In this dissertation density functional theory (DFT) was applied to study the electronic structure and catalytic properties of graphene containing different types of defects. These defects includes hetero-atoms such as nitrogen, sulfur doped graphene, point defects such as Stone-Wales defects, single vacancy, double vacancies and substituting pentagon ring at zigzag edge, line defects such as pentagon-heptagon carbon ring chains, pentagon-pentagon-octagon carbon ring chains locating at the middle of graphene. The mechanisms of oxygen reduction reaction (ORR) were studied on these defective graphene, and electron transfer processes were simulated. Using DFT methods, we also explored the effect of strains to ORR electronic catalytic properties on pure and nitrogen doped graphene.
Our simulaltion results show that nitrogen, sulfur doped graphene, graphene containing point defects, substituting pentagon ring at zigzag edge, graphene containing line defects, pentagon-heptagon chain or pentagon-pentagon-octagon chains which have odd number of heptagon or octagon carbon ring perform high catalytic properties for ORR. Four electron transfer reactions could occur, and there are also two electrons transfer occuring on these defective graphene. The Stone-Wales defect itself cannot generate the catalytic activity on the graphene, but can facilitate the formation of hetero atom doping on graphene, which could show high catalytic activities to ORR. The catalytic active sites on defective graphene are atoms possessing high spin or charge density, where the spin density plays more important effect on the catalytic properties. For the N-doped graphene, the identified active sites are closely related to doping cluster size and dopant-defect interactions. Generally speaking, a large doping cluster size (number of N atoms >2) reduces the number of catalytic active sites per N atom. In combination with N clustering, Stone-Wales defects can strongly promote ORR. For four-electron transfer, the effective reversible potential ranges from 1.04 to 1.15 V/SHE, depending on the defects and cluster size. The catalytic properties of graphene could be optimized by introducing small N clusters in combination with material defects. For S-doped graphene, sulfur atoms could be adsorbed on the graphene surface, substitute carbon atoms at the graphene edges in the form of sulfur/sulfur oxide, or connect two graphene sheets by forming a sulfur cluster ring. Catalytic active sites distribute at the zigzag edge or the neighboring carbon atoms of doped sulfur oxide atoms, which possess large spin or charge density. For those being the active catalytic sites, sulfur atoms with the highest charge density take two-electron transfer pathway while the carbon atoms with high spin or charge density follow four-electron transfer pathway. Stone-Wales defects not only promote the formation of sulfur-doped graphenes, but also facilitate the catalytic activity of these graphenes. The ORR catalytic capabilities of the graphene containing point or line defects denpend on whether the defects could introduce spin density into the system or not. The axial strain field applied on the graphene could change its electronic properties. Neither the compressive nor the tensile strain along the zigzag or armchair direction could facinitate the catalytic activities of perfect graphene without any defects. Tensile strain along zigzag direction could change the electronic properties of nitrogen doped graphene, which are favorable to its ORR catalytic property.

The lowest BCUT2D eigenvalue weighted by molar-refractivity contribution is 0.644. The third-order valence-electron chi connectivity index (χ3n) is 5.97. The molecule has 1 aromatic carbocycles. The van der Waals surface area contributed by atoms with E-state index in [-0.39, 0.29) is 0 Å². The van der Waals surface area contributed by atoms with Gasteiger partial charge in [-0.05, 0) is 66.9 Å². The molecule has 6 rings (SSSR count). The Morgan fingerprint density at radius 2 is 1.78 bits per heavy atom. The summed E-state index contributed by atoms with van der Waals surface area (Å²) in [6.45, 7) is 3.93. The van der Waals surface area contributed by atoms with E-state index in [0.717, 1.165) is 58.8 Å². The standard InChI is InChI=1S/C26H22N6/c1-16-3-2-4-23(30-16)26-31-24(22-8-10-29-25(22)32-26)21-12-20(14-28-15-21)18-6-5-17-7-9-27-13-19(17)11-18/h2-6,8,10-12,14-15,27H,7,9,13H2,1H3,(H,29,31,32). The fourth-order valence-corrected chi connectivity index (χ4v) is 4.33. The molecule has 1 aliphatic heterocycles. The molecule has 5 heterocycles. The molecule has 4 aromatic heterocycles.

Our simulation results explored the ORR on defective graphene in essence and provide the theoretical base for searching and fabricating new high efficient catalysts using the carbon based materials for fuel cells.
|Advisor:||Xia, Zhenhai, Gao, Xiaosheng|
|Commitee:||Morscher, Gregory, Perry, David, Zheng, Jie|
|School:||The University of Akron|
|School Location:||United States -- Ohio|
|Source:||DAI-B 77/01(E), Dissertation Abstracts International|
|Subjects:||Chemical engineering, Quantum physics, Materials science|
|Keywords:||Fuel cells, Graphene, Novel catalyst, Oxygen reduction reaction|
Copyright in each Dissertation and Thesis is retained by the author. All Rights Reserved
The supplemental file or files you are about to download were provided to ProQuest by the author as part of a
dissertation or thesis. The supplemental files are provided "AS IS" without warranty. ProQuest is not responsible for the
content, format or impact on the supplemental file(s) on our system. in some cases, the file type may be unknown or
may be a .exe file. We recommend caution as you open such files.
Copyright of the original materials contained in the supplemental file is retained by the author and your access to the
supplemental files is subject to the ProQuest Terms and Conditions of use.
Depending on the size of the file(s) you are downloading, the system may take some time to download them. Please be